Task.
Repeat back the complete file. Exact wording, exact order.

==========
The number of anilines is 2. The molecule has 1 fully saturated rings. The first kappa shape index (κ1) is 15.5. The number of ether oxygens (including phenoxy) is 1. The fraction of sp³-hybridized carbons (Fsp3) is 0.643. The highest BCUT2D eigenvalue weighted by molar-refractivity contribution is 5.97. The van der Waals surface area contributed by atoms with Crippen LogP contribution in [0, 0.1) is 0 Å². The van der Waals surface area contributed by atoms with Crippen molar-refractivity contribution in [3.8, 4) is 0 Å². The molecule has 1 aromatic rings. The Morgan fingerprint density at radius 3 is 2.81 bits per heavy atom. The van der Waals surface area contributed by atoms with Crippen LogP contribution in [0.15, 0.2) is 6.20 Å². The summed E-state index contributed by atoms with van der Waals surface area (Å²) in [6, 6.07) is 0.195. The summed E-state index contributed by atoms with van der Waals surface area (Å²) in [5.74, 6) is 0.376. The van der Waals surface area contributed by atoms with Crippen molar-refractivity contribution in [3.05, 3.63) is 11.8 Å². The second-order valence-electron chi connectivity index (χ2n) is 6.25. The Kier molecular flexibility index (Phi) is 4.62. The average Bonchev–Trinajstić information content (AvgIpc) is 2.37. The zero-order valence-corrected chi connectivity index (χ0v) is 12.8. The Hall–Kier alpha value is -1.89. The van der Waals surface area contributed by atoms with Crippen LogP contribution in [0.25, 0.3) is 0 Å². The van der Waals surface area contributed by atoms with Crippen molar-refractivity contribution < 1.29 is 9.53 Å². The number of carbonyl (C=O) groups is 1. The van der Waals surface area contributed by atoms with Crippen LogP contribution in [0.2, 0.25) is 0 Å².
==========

The number of anilines is 2. The molecule has 1 fully saturated rings. The first kappa shape index (κ1) is 15.5. The number of ether oxygens (including phenoxy) is 1. The fraction of sp³-hybridized carbons (Fsp3) is 0.643. The highest BCUT2D eigenvalue weighted by molar-refractivity contribution is 5.97. The van der Waals surface area contributed by atoms with Crippen LogP contribution in [0, 0.1) is 0 Å². The van der Waals surface area contributed by atoms with Crippen molar-refractivity contribution in [3.8, 4) is 0 Å². The molecule has 1 aromatic rings. The Morgan fingerprint density at radius 3 is 2.81 bits per heavy atom. The van der Waals surface area contributed by atoms with Crippen LogP contribution in [0.15, 0.2) is 6.20 Å². The summed E-state index contributed by atoms with van der Waals surface area (Å²) in [6, 6.07) is 0.195. The summed E-state index contributed by atoms with van der Waals surface area (Å²) in [5.74, 6) is 0.376. The van der Waals surface area contributed by atoms with Crippen molar-refractivity contribution in [3.05, 3.63) is 11.8 Å². The second-order valence-electron chi connectivity index (χ2n) is 6.25. The Kier molecular flexibility index (Phi) is 4.62. The average Bonchev–Trinajstić information content (AvgIpc) is 2.37. The zero-order valence-corrected chi connectivity index (χ0v) is 12.8. The Hall–Kier alpha value is -1.89. The van der Waals surface area contributed by atoms with Crippen LogP contribution in [0.25, 0.3) is 0 Å². The van der Waals surface area contributed by atoms with Crippen molar-refractivity contribution < 1.29 is 9.53 Å². The number of carbonyl (C=O) groups is 1. The van der Waals surface area contributed by atoms with Crippen LogP contribution in [0.2, 0.25) is 0 Å².